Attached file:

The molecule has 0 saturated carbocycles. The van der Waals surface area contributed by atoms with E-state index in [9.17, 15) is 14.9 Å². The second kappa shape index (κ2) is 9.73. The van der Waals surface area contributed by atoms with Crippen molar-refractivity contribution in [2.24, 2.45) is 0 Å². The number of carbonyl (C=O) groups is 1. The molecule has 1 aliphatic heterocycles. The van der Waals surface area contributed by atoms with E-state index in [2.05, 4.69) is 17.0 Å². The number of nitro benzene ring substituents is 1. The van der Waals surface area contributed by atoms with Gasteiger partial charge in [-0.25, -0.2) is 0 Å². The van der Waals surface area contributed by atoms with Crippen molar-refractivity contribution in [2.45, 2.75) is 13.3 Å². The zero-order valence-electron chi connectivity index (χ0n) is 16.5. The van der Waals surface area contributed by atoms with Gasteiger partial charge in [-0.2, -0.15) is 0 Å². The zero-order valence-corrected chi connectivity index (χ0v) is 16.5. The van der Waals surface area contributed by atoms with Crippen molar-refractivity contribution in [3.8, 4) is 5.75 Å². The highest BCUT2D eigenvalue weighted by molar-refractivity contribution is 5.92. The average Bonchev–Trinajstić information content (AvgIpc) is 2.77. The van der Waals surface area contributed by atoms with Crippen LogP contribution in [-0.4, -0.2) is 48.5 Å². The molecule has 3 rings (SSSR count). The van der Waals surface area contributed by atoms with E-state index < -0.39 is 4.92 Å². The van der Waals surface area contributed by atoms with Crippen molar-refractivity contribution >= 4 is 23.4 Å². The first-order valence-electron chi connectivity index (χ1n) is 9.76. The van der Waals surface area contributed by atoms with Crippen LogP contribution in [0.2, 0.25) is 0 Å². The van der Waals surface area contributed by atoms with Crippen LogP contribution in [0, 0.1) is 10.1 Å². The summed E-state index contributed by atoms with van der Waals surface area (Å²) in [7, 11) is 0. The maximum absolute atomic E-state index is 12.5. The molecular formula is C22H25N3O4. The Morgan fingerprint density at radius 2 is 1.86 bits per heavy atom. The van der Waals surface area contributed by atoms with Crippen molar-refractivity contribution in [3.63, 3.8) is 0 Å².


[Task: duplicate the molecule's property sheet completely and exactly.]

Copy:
The molecule has 0 saturated carbocycles. The van der Waals surface area contributed by atoms with E-state index in [9.17, 15) is 14.9 Å². The second kappa shape index (κ2) is 9.73. The van der Waals surface area contributed by atoms with Crippen molar-refractivity contribution in [2.24, 2.45) is 0 Å². The number of carbonyl (C=O) groups is 1. The molecule has 1 aliphatic heterocycles. The van der Waals surface area contributed by atoms with E-state index in [2.05, 4.69) is 17.0 Å². The number of nitro benzene ring substituents is 1. The van der Waals surface area contributed by atoms with Gasteiger partial charge in [-0.25, -0.2) is 0 Å². The van der Waals surface area contributed by atoms with Crippen molar-refractivity contribution in [2.45, 2.75) is 13.3 Å². The zero-order valence-electron chi connectivity index (χ0n) is 16.5. The van der Waals surface area contributed by atoms with Gasteiger partial charge in [-0.2, -0.15) is 0 Å². The zero-order valence-corrected chi connectivity index (χ0v) is 16.5. The van der Waals surface area contributed by atoms with Crippen molar-refractivity contribution in [3.8, 4) is 5.75 Å². The highest BCUT2D eigenvalue weighted by molar-refractivity contribution is 5.92. The average Bonchev–Trinajstić information content (AvgIpc) is 2.77. The van der Waals surface area contributed by atoms with Crippen LogP contribution in [-0.4, -0.2) is 48.5 Å². The molecule has 3 rings (SSSR count). The van der Waals surface area contributed by atoms with E-state index < -0.39 is 4.92 Å². The van der Waals surface area contributed by atoms with Crippen molar-refractivity contribution >= 4 is 23.4 Å². The first-order valence-electron chi connectivity index (χ1n) is 9.76. The van der Waals surface area contributed by atoms with Crippen LogP contribution in [0.2, 0.25) is 0 Å². The van der Waals surface area contributed by atoms with Crippen LogP contribution in [0, 0.1) is 10.1 Å². The summed E-state index contributed by atoms with van der Waals surface area (Å²) in [7, 11) is 0. The maximum absolute atomic E-state index is 12.5. The molecular formula is C22H25N3O4. The Morgan fingerprint density at radius 2 is 1.86 bits per heavy atom. The van der Waals surface area contributed by atoms with Crippen molar-refractivity contribution in [3.63, 3.8) is 0 Å².